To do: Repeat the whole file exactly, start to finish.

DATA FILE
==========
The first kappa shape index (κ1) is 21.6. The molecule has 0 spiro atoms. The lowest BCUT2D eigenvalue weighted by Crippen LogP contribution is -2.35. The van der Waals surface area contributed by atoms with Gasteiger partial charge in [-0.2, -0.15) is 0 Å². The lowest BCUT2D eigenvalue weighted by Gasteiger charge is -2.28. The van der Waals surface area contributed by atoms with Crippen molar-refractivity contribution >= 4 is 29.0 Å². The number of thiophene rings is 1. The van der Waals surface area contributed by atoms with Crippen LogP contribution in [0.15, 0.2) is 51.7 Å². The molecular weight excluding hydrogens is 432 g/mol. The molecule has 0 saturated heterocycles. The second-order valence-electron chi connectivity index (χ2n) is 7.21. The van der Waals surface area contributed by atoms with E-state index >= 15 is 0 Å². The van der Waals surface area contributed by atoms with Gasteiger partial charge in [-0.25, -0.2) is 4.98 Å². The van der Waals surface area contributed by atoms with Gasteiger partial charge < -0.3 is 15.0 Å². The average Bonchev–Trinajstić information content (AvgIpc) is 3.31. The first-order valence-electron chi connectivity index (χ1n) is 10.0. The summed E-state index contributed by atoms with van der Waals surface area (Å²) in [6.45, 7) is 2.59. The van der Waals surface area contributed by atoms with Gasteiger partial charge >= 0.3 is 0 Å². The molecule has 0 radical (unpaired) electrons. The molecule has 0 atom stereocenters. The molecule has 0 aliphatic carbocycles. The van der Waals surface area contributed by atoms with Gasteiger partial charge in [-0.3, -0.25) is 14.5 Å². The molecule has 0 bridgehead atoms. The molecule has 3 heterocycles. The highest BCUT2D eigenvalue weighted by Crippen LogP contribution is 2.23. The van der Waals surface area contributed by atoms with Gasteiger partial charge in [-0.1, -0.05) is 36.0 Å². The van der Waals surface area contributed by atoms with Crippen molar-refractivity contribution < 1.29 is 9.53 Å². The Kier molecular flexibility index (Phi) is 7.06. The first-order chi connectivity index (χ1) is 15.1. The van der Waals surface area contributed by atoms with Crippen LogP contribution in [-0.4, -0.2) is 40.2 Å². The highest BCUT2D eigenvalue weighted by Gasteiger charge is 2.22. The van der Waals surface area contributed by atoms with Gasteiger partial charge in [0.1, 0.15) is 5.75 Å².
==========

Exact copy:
The first kappa shape index (κ1) is 21.6. The molecule has 0 spiro atoms. The lowest BCUT2D eigenvalue weighted by Crippen LogP contribution is -2.35. The van der Waals surface area contributed by atoms with Gasteiger partial charge in [-0.2, -0.15) is 0 Å². The lowest BCUT2D eigenvalue weighted by Gasteiger charge is -2.28. The van der Waals surface area contributed by atoms with Crippen molar-refractivity contribution >= 4 is 29.0 Å². The number of thiophene rings is 1. The van der Waals surface area contributed by atoms with Crippen LogP contribution in [0.15, 0.2) is 51.7 Å². The molecular weight excluding hydrogens is 432 g/mol. The molecule has 0 saturated heterocycles. The second-order valence-electron chi connectivity index (χ2n) is 7.21. The van der Waals surface area contributed by atoms with E-state index >= 15 is 0 Å². The van der Waals surface area contributed by atoms with Gasteiger partial charge in [-0.25, -0.2) is 4.98 Å². The van der Waals surface area contributed by atoms with Gasteiger partial charge < -0.3 is 15.0 Å². The average Bonchev–Trinajstić information content (AvgIpc) is 3.31. The first-order valence-electron chi connectivity index (χ1n) is 10.0. The summed E-state index contributed by atoms with van der Waals surface area (Å²) in [6.45, 7) is 2.59. The van der Waals surface area contributed by atoms with Gasteiger partial charge >= 0.3 is 0 Å². The molecule has 0 radical (unpaired) electrons. The molecule has 0 atom stereocenters. The molecule has 0 aliphatic carbocycles. The van der Waals surface area contributed by atoms with Gasteiger partial charge in [-0.3, -0.25) is 14.5 Å². The molecule has 0 bridgehead atoms. The molecule has 3 heterocycles. The highest BCUT2D eigenvalue weighted by Crippen LogP contribution is 2.23. The van der Waals surface area contributed by atoms with Gasteiger partial charge in [-0.1, -0.05) is 36.0 Å². The van der Waals surface area contributed by atoms with Crippen molar-refractivity contribution < 1.29 is 9.53 Å². The Kier molecular flexibility index (Phi) is 7.06. The first-order chi connectivity index (χ1) is 15.1. The van der Waals surface area contributed by atoms with Crippen LogP contribution in [-0.4, -0.2) is 40.2 Å². The highest BCUT2D eigenvalue weighted by Gasteiger charge is 2.22. The van der Waals surface area contributed by atoms with Gasteiger partial charge in [0.1, 0.15) is 5.75 Å².